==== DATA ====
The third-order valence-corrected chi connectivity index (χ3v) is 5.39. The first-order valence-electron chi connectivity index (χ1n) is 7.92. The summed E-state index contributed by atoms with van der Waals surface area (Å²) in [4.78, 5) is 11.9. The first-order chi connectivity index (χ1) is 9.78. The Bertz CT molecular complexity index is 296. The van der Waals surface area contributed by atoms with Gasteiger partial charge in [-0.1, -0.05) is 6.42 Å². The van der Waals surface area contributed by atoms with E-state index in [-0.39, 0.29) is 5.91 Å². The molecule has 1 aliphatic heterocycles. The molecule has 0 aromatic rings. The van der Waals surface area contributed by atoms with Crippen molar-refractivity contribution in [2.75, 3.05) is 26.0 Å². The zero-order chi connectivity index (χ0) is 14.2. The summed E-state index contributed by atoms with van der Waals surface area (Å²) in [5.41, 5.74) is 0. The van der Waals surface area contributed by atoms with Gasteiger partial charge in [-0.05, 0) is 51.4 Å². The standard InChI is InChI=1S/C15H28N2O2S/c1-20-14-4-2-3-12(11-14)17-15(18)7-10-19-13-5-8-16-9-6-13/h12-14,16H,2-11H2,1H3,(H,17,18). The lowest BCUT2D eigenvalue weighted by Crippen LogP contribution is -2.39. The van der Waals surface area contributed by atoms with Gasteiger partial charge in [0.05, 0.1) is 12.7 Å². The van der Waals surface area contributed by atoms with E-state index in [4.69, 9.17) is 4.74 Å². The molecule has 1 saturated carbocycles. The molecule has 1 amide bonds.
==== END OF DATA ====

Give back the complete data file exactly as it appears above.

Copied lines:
The third-order valence-corrected chi connectivity index (χ3v) is 5.39. The first-order valence-electron chi connectivity index (χ1n) is 7.92. The summed E-state index contributed by atoms with van der Waals surface area (Å²) in [4.78, 5) is 11.9. The first-order chi connectivity index (χ1) is 9.78. The Bertz CT molecular complexity index is 296. The van der Waals surface area contributed by atoms with Gasteiger partial charge in [-0.1, -0.05) is 6.42 Å². The van der Waals surface area contributed by atoms with E-state index in [-0.39, 0.29) is 5.91 Å². The molecule has 1 aliphatic heterocycles. The molecule has 0 aromatic rings. The van der Waals surface area contributed by atoms with Crippen molar-refractivity contribution in [2.75, 3.05) is 26.0 Å². The zero-order chi connectivity index (χ0) is 14.2. The summed E-state index contributed by atoms with van der Waals surface area (Å²) in [5.41, 5.74) is 0. The van der Waals surface area contributed by atoms with Gasteiger partial charge in [-0.05, 0) is 51.4 Å². The standard InChI is InChI=1S/C15H28N2O2S/c1-20-14-4-2-3-12(11-14)17-15(18)7-10-19-13-5-8-16-9-6-13/h12-14,16H,2-11H2,1H3,(H,17,18). The lowest BCUT2D eigenvalue weighted by Crippen LogP contribution is -2.39. The van der Waals surface area contributed by atoms with Gasteiger partial charge in [0.05, 0.1) is 12.7 Å². The van der Waals surface area contributed by atoms with E-state index in [4.69, 9.17) is 4.74 Å². The molecule has 1 saturated carbocycles. The molecule has 1 amide bonds.